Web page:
It took way too long for Nikola Jokic to officially be named NBA MVP

Apr 27, 2022; San Francisco, California, USA; Denver Nuggets center Nikola Jokic (15) dribbles past Golden State Warriors guard Klay Thompson (11) in the fourth quarter during game five of the first round for the 2022 NBA playoffs at Chase Center. Mandatory Credit: Cary Edmondson-USA TODAY Sports

It was like watching Hoosiers for the 10th time. Like having a pretty good hunch that Ronald Miller and Cindy Mancini would eventually get back together. Like betting big on the fact that Lincoln Hawk was ultimately going to win that big-ass semi-truck.

We knew Nikola Jokic was going to win the MVP.

In what has become the worst process for awarding a league’s most valuable player in all of sports – after all the speculation, straw polls, talking heads, one month and two rounds of playoffs – the NBA has finally named its MVP. Just as we suspected, it’s our guy, the Joker himself, Nikola Jokic.

Actually – ironically perhaps – the Association itself has still not made an official announcement. No, the news the Denver’s big man will take home his second-straight MVP award arrived this morning like most any other big NBA news – a “Woj Bomb.” Yes, ESPN’s Adrian Wojnarowski “broke” the news this morning, citing “sources” reliable enough to conclude that the Joker was the winner. The official, “formal” announcement has yet to be made by anyone named Adam Silver, but is expected later this week (insert eye-roll emoji here).

There’s no doubt that Nikola Jokic is deserving of the award – apologies to Philly, Memphis and Milwaukee – as Jokic had a season for the ages. His raw stats were even better this year than last year, as he averaged career highs of 27.1 points and 13.8 rebounds per game. He also averaged 7.9 assists, good for eighth in the league. And if you’re an analytics junkie, he was off the charts good. The number crunchers might tell you he’s the most amazing thing that’s happened to basketball since the peach basket.

Sure, Jokic’s team isn’t vying for an NBA title, unceremoniously bounced in the first round by the Warriors, but one can always make the argument that they had no business being there in the first place. Jokic put a wounded Nuggets team, a squad that was missing it’s second and third best players due to injury, on his back and drug them to a 48-34 record and No. 6 seed in the West. At present he still holds the second highest scoring average in this year’s postseason with 31 points per game, as well as the second highest rebounding average with 13.2.

But this is not meant as a reminder that Jokic is deserving, or as a counter-point to those who will gripe in favor of Joel Embiid, Giannis Antetokounmpo or Ja Morant. Not hardly. This is merely a question for Mr. Silver.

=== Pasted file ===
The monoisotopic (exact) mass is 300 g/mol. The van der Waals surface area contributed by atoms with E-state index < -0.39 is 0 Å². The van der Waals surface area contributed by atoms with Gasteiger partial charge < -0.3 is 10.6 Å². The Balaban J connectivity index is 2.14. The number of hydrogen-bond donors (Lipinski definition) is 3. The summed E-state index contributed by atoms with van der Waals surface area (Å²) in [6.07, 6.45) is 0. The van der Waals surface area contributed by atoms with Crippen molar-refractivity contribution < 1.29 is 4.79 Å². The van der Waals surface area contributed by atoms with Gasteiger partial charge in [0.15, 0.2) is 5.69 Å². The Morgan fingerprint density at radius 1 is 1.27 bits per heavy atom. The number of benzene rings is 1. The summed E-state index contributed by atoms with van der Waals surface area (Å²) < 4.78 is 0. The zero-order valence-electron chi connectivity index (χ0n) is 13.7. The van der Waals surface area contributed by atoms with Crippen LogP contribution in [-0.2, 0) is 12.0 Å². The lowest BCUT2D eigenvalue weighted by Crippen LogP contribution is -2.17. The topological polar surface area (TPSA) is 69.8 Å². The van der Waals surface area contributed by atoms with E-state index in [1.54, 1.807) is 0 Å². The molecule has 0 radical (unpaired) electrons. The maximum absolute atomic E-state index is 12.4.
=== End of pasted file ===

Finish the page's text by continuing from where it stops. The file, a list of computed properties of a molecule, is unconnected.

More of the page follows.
Why make everyone wait?

This has gotten ridiculous. The delayed announcement of the NBA’s regular season MVP isn’t really all that fun; the benefits of doing so are mysterious at best. By now, the debates have already taken place, and a month-long body of playoff work by any player in the discussion has taken place, distorting why the winner should or shouldn’t have won in the first place – or, should have won it a month ago once the vote was made.

Had Jokic been named the MVP not long after becoming the first player in NBA history to score 2,000 points, grab 1,000 rebounds and dish out 500 assists in a single season, few would debate that he deserved the award. The announcement would have been (should have been) ahead of the playoffs, which – right or wrong – are not considered criteria in naming the MVP. But instead, there’s this strange waiting period. Maybe it’s intentionally planned to create drama, discussion and debate, but it feels as if the opposite effect occurs. Those debates take place early in the playoffs and die down once the first-round series get good. By now, the MVP announcement feels like an afterthought. Furthermore, those who just can’t quite accept the fact that the award is based on regular season accomplishments, will undoubtedly cite the fact that Jokic’s team is no longer playing as a reason why he shouldn’t have won. They’ll disregard that Jokic, even in a losing effort, was nearly unstoppable in the postseason; he just didn’t have any help.

Worse yet, is the fact that fans in Denver don’t get to enjoy or share in the thrill of Jokic’s win. Without the nebulous delay, Jokic should have received a standing ovation in front of his home crowd, a gesture that could send Ball Arena into a frenzy just before tipoff of the Nuggets opening playoff game. Sure, Nuggets fans will eventually get that opportunity, but it will have to wait until October or November, hardly a climactic timeframe.

Jokic will have to average 40 points, 15 rebounds and 11 assists to win a third-straight MVP next season. That’s just something that doesn’t happen anymore; there are only two players in the history of the NBA – Bill Russell (’61, ’62, ’63) and Wilt Chamberlain (’66, ’67, ’68) – to ever win back-to-back-to-back MVPs. The modern NBA and its MVP voters like to spread the weath and keep things interesting. So even if the head-scratching method of announcing the MVP changes, it’s likely Denver won’t benefit for a while – not next season at least.

But maybe if changes are made it will be better for the next guy and his city.

We’re sure glad that our guy won again, but really and truly, thanks for nuthin’, NBA.

SHARE